# Prove that a set which satisfies every nonempty subset contains a weak Cauchy sequence must be bounded

I got stuck on this problem about weak convergence in normed space. This problem is exercise 9, page 263 in Functional Analysis of Erwin Kreyszig. So the question is basically on the title, let me state it clearly here:

Let $A$ be a set in a normed space $X$ such that every nonempty subset of $A$ contains a weak Cauchy sequence. Show that $A$ is bounded.

Here, a sequence $(x_n)$ is a weak Cauchy sequence if for every $f' \in X'$, the sequence $(f(x_n))$ is Cauchy in $\mathbb{R}$ or $\mathbb{C}$ ($X'$ is dual space of $X$: space of all bounded linear operators on $X$). I have no idea how to solve this problem, so I hope someone can give me a hint. Thanks so much.

• do they mean any subset containing an infinite number of elements, then we can create a weak Cauchy sequence from the elements of the set, without repeating any of the element ? in that case it is obvious that an unbounded set contains a sequence that goes to $\infty$ in norm $\|.\|_{X}$, but some of those sequences can converge weakly, for example in a Hilbert space : $x_n = n^{1/4} e_n$ where $(e_n)$ is an orthonormal basis, then $x_n \overset{weakly}\to 0$ – reuns May 24 '16 at 17:11
• I think he just means "nonempty", not necessarily "infinite"...But is it important, I asked because the condition is for "every" nonempty subset? – le duc quang May 24 '16 at 17:12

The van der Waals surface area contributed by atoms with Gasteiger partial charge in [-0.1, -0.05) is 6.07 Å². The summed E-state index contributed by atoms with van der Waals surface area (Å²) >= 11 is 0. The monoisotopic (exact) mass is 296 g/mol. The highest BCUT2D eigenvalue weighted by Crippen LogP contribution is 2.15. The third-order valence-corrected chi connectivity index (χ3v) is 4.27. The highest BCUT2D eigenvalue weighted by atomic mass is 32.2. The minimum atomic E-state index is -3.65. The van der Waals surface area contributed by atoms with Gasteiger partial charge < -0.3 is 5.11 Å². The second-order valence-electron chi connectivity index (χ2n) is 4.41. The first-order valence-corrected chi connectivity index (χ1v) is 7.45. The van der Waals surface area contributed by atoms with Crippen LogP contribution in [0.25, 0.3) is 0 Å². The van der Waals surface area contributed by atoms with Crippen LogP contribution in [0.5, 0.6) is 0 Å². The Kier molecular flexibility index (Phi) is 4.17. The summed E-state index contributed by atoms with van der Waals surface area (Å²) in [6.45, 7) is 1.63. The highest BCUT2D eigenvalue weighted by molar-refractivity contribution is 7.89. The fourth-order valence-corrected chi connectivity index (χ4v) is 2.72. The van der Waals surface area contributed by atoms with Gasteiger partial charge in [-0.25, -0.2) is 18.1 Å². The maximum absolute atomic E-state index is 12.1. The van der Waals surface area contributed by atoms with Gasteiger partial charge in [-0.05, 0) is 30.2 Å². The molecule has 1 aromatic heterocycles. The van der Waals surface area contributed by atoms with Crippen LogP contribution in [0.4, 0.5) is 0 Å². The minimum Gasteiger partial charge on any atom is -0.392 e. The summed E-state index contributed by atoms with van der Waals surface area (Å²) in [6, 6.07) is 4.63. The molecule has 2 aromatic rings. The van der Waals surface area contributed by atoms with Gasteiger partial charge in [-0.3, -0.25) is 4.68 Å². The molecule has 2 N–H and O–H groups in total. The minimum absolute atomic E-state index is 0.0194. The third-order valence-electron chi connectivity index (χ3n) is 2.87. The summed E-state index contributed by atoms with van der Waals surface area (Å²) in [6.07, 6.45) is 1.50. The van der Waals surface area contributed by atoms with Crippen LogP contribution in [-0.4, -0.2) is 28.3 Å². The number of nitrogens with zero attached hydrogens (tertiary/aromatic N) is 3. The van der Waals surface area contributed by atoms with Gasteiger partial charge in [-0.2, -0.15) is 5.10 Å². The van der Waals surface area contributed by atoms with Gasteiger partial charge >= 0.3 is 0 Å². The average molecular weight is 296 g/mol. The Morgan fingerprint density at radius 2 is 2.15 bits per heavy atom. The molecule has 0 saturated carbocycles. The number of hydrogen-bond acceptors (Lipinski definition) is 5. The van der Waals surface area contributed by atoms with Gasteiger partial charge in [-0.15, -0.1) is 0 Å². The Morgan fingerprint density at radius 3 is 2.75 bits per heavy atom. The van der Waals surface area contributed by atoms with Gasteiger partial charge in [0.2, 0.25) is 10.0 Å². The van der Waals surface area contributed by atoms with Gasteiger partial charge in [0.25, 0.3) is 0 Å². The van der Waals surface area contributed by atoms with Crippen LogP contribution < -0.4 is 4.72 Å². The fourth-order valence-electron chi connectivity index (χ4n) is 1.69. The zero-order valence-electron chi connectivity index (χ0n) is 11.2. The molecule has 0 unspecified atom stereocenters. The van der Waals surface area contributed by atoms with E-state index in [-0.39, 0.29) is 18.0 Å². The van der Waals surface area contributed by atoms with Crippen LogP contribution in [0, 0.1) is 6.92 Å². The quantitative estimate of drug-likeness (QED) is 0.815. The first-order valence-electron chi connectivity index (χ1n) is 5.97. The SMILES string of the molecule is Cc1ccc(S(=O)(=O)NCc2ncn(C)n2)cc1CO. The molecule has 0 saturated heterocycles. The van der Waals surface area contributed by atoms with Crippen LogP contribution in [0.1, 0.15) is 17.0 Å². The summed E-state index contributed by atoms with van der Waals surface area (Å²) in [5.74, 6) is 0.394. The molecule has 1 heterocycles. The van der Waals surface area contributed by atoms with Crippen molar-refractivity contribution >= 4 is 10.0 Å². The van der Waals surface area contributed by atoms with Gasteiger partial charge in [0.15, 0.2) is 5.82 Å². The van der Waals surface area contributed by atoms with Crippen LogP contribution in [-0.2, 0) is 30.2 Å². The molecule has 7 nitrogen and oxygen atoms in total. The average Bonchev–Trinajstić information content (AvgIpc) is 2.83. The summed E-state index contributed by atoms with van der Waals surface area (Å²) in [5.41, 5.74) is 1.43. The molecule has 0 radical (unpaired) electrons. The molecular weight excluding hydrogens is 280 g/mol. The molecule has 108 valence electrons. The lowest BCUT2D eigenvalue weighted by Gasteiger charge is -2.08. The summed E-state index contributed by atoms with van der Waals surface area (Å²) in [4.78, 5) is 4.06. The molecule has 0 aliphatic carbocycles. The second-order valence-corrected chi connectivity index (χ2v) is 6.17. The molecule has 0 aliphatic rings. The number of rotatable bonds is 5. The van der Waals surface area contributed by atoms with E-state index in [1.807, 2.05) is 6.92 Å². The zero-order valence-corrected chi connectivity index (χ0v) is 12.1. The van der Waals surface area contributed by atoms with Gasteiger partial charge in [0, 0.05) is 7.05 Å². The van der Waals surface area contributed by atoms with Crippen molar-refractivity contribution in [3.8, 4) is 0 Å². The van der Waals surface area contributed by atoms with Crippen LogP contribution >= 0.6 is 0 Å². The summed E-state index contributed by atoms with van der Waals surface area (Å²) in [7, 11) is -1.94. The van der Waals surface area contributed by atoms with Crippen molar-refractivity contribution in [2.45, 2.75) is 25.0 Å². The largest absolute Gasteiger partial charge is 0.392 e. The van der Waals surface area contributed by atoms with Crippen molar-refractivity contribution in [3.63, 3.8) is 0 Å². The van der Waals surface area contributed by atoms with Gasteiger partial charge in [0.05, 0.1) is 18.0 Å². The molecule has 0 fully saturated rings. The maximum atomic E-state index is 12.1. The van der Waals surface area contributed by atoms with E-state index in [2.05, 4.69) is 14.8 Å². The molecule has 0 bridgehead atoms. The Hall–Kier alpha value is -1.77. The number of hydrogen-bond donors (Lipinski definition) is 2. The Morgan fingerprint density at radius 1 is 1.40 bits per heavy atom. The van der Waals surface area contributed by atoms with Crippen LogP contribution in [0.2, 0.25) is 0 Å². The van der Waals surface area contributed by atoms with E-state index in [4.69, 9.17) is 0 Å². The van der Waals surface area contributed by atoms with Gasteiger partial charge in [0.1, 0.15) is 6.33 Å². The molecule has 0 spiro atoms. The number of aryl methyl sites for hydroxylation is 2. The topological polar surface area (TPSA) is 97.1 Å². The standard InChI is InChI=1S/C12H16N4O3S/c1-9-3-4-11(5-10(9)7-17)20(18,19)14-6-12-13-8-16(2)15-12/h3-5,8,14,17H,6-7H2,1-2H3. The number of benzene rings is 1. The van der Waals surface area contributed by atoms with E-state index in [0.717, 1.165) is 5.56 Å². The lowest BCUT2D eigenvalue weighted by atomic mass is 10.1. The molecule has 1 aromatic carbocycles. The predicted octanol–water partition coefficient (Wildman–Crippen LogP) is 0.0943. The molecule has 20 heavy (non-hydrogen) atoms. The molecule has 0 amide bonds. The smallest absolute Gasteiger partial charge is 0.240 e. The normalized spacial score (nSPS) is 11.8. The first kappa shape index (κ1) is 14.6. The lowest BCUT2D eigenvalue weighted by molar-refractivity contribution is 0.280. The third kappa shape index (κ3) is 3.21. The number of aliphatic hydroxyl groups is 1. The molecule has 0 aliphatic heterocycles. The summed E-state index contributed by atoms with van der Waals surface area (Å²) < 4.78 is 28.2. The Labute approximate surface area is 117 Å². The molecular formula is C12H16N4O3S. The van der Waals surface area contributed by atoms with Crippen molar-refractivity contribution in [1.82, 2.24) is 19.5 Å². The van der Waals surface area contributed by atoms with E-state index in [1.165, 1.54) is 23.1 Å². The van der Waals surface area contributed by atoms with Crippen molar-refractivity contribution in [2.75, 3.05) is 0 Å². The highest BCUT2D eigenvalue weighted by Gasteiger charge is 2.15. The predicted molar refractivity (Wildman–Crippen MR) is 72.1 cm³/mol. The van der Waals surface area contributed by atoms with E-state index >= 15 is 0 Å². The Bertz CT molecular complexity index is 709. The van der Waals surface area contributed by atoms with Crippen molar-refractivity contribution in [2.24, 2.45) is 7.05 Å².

• if the sequence is constant then it converges weakly obviously.. – reuns May 24 '16 at 17:15
• @user1952009 There must have been a typo in your last comment - $(e_n)$ is certainly bounded. And no, $n^{1/4}e_n$ does not tend weakly to $0$. – David C. Ullrich May 24 '16 at 17:26
• @user1952009 (Replying to a version of your comment with typos fixed:) No, $\sum|c_n|^2<\infty$ does not imply that $|c_n|\le Cn^{-1/2}$. – David C. Ullrich May 24 '16 at 17:35

If $x_n\in X$ and $||x_n||$ is unbounded then the Banach-Steinhaus Theorem, also known as the Uniform Boundedness Principle, shows that there exists $\Lambda\in X^*$ such that $\Lambda x_n$ is unbounded. So there is a subsequence $x_{n_j}$ with $|\Lambda(x_{n_j}|\to\infty$; that subsequence has no weakly Cauchy subsequence.
• you use the uniform boundedness principle that saying that if $A$ is unbounded then $\sup_{x \in A} |y(x)|$ is unbounded for some $y \in X^*$, and hence any unbounded sequence doesn't converge weakly ? – reuns May 24 '16 at 17:45
• Can I ask why you need to introduce complete of $X$ here? Sorry but I don't see where you use the completeness. – le duc quang May 24 '16 at 17:56
• @leducquang No reason at all - I was thinking a tiny bit backwards. In fact $X^*$ is complete and $X$ is a collection of bounded linear fucntionals on $X^*$, which is all we use. Thanks. – David C. Ullrich May 24 '16 at 18:00
• @DavidC.Ullrich: Thanks, but your previous version has a line that interests me. You said that $\overline{X}^* = X^*$. Is it true for all normed space $X$? So we have that if $f$ is a bounded linear functional on $X$, it is a bounded linear functional on $\overline{X}$, right? – le duc quang May 24 '16 at 18:03